Wednesday, June 5, 2024

The Human Rights Commission of Pakistan (HRCP) on Tuesday released a fact-finding report on the mob violence in Mujahid Colony in Sargodha that resulted in the death of a Christian man.

On 25 May, a mob attacked the house of Nazir Masih, following allegations that he had burnt pages of the Holy Quran.

Although his family was evacuated in time by the police, Masih, in his seventies, was caught by the mob, beaten severely, and left for dead. He was shifted to the hospital in critical condition and succumbed to his injuries a week later.

According to the HRCP’s mission, it is highly likely that the incident was not just mob violence but a targeted attack on Nazir Masih’s family, emanating from a personal dispute that was given a religious color to get the maximum leverage. Read more

Discriminatory Laws.

The constitution of Pakistan establishes Islam as the state religion, and it requires that laws be consistent with Islam, the state departs from the inclusiveness of the society to exclude all non-Muslims. The constitution states that "subject to law, public order, and morality, every citizen shall have the right to profess, practice, and propagate his religion;" in practice, however, the government limited freedom of religion. Freedom of speech was also constitutionally "subject to any reasonable restrictions imposed by law in the interest of the glory of Islam."

A 1974 constitutional amendment declared that Ahmadis are non-Muslims, the first time in History that a state decided the religion of the individual people playing totally in the hands of sectarian political demands. Sections 298(b) and 298(c) of the penal code, commonly referred to as the "anti-Ahmadi laws," prohibited Ahmadis from calling themselves Muslims, referring to their religious beliefs as Islam, preaching or propagating their religious beliefs, inviting others to accept Ahmadi teachings, or insulting the religious feelings of Muslims. The punishment for violation of these provisions is imprisonment for up to three years and a fine. Religious parties opposed any amendments to the constitution affecting its Islamic clauses, especially the ones relating to Ahmadis. The 18th Amendment to the Constitution was passed without amending constitutional clauses affecting minorities, including blasphemy and Ahmadispecific laws.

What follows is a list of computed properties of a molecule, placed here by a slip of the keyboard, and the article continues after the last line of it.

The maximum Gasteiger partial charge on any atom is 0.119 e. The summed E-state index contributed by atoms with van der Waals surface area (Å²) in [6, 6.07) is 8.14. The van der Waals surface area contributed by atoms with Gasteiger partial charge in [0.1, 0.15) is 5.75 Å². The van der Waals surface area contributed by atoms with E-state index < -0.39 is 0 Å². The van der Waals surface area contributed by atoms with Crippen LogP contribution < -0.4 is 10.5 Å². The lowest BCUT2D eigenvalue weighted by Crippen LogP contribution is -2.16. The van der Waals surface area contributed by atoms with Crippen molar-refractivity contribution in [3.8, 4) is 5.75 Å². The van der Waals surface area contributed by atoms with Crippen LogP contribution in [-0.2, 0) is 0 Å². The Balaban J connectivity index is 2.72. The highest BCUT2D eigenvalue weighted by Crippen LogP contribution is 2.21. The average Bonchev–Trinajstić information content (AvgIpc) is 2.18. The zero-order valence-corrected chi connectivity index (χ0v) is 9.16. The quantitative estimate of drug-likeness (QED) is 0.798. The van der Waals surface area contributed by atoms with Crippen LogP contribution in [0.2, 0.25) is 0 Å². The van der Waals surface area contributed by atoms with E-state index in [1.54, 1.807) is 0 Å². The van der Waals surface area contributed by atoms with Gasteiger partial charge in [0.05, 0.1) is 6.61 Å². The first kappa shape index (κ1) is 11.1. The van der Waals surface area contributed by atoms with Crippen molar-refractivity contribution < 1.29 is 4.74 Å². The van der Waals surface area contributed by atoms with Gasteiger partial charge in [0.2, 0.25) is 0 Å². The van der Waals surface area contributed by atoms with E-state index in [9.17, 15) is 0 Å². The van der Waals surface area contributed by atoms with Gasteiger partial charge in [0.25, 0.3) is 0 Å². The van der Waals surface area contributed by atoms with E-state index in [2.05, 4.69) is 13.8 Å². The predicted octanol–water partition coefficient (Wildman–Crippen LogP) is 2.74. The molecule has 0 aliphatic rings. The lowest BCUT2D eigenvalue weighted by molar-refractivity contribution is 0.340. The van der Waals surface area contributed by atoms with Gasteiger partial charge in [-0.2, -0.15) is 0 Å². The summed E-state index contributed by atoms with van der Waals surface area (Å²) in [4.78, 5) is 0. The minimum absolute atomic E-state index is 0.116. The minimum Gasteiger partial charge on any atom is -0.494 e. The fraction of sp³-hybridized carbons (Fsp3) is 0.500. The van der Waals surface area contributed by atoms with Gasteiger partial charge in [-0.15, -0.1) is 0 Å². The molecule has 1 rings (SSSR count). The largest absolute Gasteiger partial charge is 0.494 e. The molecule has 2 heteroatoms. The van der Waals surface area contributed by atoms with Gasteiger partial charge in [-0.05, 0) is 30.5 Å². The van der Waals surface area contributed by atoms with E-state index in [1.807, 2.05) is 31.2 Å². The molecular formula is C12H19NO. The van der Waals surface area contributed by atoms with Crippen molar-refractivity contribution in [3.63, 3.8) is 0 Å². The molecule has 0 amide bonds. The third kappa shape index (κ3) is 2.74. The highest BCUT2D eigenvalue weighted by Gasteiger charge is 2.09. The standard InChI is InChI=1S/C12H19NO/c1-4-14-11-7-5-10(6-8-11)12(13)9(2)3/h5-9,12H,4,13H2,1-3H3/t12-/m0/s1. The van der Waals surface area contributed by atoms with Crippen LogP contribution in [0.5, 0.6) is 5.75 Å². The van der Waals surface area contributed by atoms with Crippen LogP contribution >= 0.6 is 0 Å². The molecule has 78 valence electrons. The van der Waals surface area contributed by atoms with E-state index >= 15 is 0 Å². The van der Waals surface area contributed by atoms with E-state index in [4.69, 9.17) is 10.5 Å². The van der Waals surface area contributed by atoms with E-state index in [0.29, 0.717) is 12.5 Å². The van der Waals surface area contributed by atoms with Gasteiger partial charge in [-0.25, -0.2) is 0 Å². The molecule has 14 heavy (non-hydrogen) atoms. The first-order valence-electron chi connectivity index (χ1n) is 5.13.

Freedom of speech was subject to "reasonable" restrictions in the interest of the "glory of Islam," as stipulated in sections 295(a), (b), and (c) of the penal code. The consequences for contravening the country's blasphemy laws were death for defiling Islam or its prophets; life imprisonment for defiling, damaging, or desecrating the Qur'an; and 10 years imprisonment for insulting "another's religious feelings" yet no equivalent laws/penalties to protect others. Some individuals brought charges under these laws to settle personal scores or to intimidate vulnerable Muslims, sectarian opponents, and religious minorities. Under the Anti-Terrorism Act (ATA), any action, including speech, intended to incite religious hatred was punishable by up to seven years imprisonment. In cases in which a minority group claimed its religious feelings were insulted, the blasphemy laws were rarely enforced, and cases were rarely brought to the legal system. A 2005 law required that a senior police official investigate any blasphemy charge before a complaint was filed. This law was not uniformly enforced.

Discriminatory narrative of state and society.

Read the full text of Sabahat Zakariya's X message.

This Pakistani self-delusion isn’t just a belief prevalent among random Twitter accounts. There are even ‘liberal’ journalists who say things like these. 
Pakistan, by its very existence, is a right-wing entity. A country constitutionally defined as the ‘Islamic’ republic of Pakistan with the supremacy of Allah as its basis is from the get-go further on the right than any country that claims constitutional secularism. Anyone voting for supposed secular parties in Pakistan (btw, they would never be able to define themselves as secular) is still voting for a naturally right-wing polity. 

Pakistan ‘gives’ rights to its minorities. In a secular country, these rights are inalienable and natural to citizenship itself (at least in theory, and that theory itself has meaning). Non-Muslims cannot hold the highest offices in the land (president and PM). 

Minorities in Pakistan do not constitute more than 4% of the population, they aren’t any kind of threat to the country, even then Ahmadis who come in at a mere 0.2% are killed, destroyed, shushed, forced to live in a designated town, made an example of in passport and ID card acquisition — all examples of Pakistan’s extreme insecurities and paranoia over Islam. Then there’s the blasphemy law, the fact that a Muslim woman cannot marry a non-Muslim man, nobody who is born a Muslim can convert to another religion, etc. 

There’s also the matter of silent minorities (i.e.) atheists/agnostics etc.) who will forever remain unaccounted for because they cannot come out with their beliefs. 

And we haven’t even started on the looting and burning of Christian colonies, forced conversion of Hindus, or Shia target killing. 

Meanwhile, there are leaders from these supposed non-Islamic parties that consider the enactment of international blasphemy laws the most useful expenditure of their time and energies. 

But the best part is the absolute delusion among the masses, particularly those who love consuming Western content and live in their gated bubbles.

Rephrase with Ginger (Ctrl+Alt+E)

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